For a country like Nigeria there is an absence of a tangible upside in its OPEC membership. If there are any benefits, they seem elusive. Despite their best efforts, oil to the African producer is the basis of their market economy. To the extent that OPEC intervention in the market will have very little effect on pricing in the future, it is time for Nigeria to take back control of its own oil. The challenge for Nigeria and other African producers is to create strategies which provide marketshare and access to growth markets.



Published in OIL MARKETS

Iran’s oil Minister Bijan Namdar Zanganeh told reporters in Tehran today that an oil field whose discovery President Hassan Rouhani announced over the weekend adds only 22.2 billion barrels to the country’s estimated crude reserves. Out of the amount at the site, only a tenth, 2.2 billion barrels can be extracted due to technological limitations.
President Hassan Rouhani had claimed only on sunday whilst speaking live on state television from the central city of Yazd, a new oil field had been discovered with reserves of over 53 bilion barrels. He announced that the new field would increase Iran's current proven reserve of 150 billion barrels by about a third to over 200 billion barrels. The field was said to be located in the country's southern Khuzestan province.

He went on further to gleefully lash the Trump Administrationm "I am telling the White House that in the days when you sanctioned the sale of Iranian oil, the country's workers and engineers were able to discover 53 billion barrels of oil," he said, according to the semi-official Fars news agency.

Rouhani's announcement came only days after Iran announced it would begin enriching uranium, marking another breach of the 2015 JCPOA. The Islamic Republic is under crushing US sanctions targeting its energy sector, and more specifically preventing Iranian oil from reaching international markets. In the wake of the 2015 nuclear deal, Iranian oil had once again become a major source of revenue for the country. US President Donald Trump's decision to unilaterally withdraw from the deal and later sanction Iranian oil has put Tehran under huge economic pressure to find new solutions. European signatories to the deal have been ineffectual in providing a solution that will save the JCPOA from outright collapse.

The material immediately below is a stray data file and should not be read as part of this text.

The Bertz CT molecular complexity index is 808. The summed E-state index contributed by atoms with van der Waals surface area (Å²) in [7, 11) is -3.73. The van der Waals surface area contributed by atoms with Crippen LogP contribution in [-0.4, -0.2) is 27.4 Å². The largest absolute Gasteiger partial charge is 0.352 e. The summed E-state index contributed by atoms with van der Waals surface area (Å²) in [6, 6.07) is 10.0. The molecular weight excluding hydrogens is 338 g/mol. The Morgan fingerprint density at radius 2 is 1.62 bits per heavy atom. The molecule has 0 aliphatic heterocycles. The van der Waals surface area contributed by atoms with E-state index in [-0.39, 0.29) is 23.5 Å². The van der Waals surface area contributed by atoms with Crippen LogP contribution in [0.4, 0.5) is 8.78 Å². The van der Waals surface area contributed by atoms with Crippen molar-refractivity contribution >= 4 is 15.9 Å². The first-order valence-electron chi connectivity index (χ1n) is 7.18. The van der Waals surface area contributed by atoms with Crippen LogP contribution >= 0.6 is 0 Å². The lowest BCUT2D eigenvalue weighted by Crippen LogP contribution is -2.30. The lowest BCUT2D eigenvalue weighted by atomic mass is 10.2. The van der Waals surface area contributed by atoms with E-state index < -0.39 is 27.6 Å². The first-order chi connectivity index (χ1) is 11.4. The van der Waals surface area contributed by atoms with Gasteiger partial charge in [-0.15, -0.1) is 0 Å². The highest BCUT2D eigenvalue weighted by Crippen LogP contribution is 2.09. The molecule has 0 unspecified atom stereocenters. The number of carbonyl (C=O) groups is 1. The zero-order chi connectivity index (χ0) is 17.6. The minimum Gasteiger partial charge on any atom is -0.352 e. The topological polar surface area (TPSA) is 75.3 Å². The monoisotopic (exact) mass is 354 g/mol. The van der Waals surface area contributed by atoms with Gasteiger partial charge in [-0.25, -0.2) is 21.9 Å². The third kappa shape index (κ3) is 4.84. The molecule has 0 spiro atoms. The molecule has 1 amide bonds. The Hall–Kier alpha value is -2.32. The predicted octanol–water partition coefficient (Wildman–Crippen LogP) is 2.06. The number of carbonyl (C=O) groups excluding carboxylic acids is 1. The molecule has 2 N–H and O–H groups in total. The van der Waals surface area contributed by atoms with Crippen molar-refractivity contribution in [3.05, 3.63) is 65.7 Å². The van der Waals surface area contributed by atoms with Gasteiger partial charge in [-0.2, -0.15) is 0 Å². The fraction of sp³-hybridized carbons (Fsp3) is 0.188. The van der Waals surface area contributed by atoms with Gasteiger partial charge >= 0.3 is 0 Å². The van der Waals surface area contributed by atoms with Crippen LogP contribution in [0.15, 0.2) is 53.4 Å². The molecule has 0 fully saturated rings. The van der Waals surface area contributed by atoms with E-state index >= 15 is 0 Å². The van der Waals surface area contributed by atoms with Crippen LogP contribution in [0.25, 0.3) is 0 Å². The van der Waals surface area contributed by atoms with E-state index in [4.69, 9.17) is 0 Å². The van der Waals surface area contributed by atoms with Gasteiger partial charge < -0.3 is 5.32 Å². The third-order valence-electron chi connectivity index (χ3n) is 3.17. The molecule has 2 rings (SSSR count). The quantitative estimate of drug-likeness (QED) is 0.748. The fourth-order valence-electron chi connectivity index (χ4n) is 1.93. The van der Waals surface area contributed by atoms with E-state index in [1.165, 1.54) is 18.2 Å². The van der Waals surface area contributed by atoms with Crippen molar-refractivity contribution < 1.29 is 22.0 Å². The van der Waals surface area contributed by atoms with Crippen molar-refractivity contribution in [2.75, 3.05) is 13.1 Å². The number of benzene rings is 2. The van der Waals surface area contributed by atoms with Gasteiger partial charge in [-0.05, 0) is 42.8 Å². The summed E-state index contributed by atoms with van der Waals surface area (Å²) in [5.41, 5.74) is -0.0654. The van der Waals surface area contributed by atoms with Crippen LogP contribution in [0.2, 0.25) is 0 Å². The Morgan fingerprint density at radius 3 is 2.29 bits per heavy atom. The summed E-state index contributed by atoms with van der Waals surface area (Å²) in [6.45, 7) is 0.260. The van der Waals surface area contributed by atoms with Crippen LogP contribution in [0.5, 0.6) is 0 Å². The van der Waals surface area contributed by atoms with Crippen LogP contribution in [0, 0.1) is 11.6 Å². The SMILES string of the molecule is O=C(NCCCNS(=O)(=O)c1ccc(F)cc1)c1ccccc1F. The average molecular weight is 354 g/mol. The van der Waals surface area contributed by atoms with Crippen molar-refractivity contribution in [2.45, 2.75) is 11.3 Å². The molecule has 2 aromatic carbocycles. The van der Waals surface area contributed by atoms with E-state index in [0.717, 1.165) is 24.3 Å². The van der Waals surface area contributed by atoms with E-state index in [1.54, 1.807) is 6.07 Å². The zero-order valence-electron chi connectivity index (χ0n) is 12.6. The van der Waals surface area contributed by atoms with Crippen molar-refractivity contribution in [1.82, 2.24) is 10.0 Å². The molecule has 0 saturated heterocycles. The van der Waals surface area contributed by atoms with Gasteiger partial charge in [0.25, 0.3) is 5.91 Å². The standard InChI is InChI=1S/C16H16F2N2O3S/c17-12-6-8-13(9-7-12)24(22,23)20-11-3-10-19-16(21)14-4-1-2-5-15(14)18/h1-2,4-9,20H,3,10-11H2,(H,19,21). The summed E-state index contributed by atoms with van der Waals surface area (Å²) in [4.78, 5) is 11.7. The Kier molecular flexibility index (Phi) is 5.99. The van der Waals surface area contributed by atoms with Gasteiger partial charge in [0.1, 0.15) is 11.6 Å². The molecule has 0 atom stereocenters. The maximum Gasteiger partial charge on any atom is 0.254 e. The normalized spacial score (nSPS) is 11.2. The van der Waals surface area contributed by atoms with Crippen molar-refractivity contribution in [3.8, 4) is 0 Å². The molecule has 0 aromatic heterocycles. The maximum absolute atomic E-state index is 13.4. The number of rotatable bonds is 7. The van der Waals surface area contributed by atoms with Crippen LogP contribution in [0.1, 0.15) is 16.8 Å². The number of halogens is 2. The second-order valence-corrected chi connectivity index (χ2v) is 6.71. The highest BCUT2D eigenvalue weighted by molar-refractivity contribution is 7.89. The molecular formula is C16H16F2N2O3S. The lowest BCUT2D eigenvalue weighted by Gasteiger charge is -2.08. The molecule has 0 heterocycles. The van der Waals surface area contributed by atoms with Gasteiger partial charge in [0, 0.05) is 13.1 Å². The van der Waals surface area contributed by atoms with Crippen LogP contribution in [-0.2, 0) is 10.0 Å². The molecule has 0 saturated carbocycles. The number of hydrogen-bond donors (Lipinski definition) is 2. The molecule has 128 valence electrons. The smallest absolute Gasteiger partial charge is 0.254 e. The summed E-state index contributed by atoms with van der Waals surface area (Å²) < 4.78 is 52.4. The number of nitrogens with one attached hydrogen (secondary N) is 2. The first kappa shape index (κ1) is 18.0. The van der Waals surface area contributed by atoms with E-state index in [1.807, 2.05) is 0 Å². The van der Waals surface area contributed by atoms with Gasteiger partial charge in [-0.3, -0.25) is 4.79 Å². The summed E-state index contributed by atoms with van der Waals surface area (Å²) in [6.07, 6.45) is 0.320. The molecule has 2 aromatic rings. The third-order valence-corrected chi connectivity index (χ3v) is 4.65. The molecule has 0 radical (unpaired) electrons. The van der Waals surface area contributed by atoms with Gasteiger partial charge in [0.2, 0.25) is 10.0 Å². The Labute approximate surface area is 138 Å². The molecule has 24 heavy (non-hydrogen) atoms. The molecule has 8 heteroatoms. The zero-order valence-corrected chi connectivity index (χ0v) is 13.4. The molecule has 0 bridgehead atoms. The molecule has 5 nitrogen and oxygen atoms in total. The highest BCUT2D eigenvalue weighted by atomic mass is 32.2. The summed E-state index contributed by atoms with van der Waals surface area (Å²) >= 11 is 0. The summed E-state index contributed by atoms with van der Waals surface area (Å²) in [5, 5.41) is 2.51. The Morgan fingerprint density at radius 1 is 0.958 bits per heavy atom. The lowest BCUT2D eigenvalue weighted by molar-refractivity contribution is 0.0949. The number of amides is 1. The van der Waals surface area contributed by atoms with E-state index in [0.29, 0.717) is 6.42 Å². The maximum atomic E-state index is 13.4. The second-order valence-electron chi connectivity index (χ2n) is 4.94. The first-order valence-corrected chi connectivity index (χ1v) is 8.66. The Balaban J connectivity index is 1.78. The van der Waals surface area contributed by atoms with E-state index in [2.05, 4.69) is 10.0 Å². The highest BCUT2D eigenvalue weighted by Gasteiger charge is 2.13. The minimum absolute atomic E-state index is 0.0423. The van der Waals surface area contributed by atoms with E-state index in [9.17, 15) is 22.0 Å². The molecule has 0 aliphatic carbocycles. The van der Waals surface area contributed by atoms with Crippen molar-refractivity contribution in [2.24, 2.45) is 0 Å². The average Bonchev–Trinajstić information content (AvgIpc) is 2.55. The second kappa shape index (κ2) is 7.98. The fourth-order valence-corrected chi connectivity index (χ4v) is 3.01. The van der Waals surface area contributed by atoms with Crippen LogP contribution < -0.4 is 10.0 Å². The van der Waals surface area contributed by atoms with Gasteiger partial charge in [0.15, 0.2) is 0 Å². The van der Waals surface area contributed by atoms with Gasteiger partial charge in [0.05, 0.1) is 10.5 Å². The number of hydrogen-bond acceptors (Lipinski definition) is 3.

Oil reserves normally refer to crude that can be technically and economically extractable. Figures can vary wildly by country due to differing standards, though it remains a yardstick of comparison among oil-producing nations. Iran currently has the world's fourth-largest proven deposits of crude oil and the world's second-largest deposits of natural gas. OPEC which Iran is a member use proven reserves in the calculation of production quotas.

Despite the clarification from the Oil Minister the new oil field could become Iran's second-largest field after one containing 65 billion barrels in Ahvaz. The field is 2,400 square kilometres (925 square miles), with the deposit some 80 metres (260 feet) deep, according to the semi- official Tasnim news agency.

Rouhani's announcement was always regarded as a political statement which gave only a vague indication as to how much of the reserves were recoverable or oil in place which is entirely different. Todays announcement by the oil minister has clarified the headline and put the find into perspective.

There were many commentators intrigued by the timing of the annoncement and were quick to interpret it as an act designed to detrimentally effect the inpending Saudi Aranco IPO; to sabotarge it. Iran employing their own commercial counter-measures to weaken the future oil price outlook and the IPO price valuation. Saudi Aramco have maintained that it is one of its priorities to provide investors with a sustainable dividend during volatile crude oil price cycles, over supply makes this very difficult. The Iranian objective with the annoucement is to firmly establish that as the dominant market sentiment.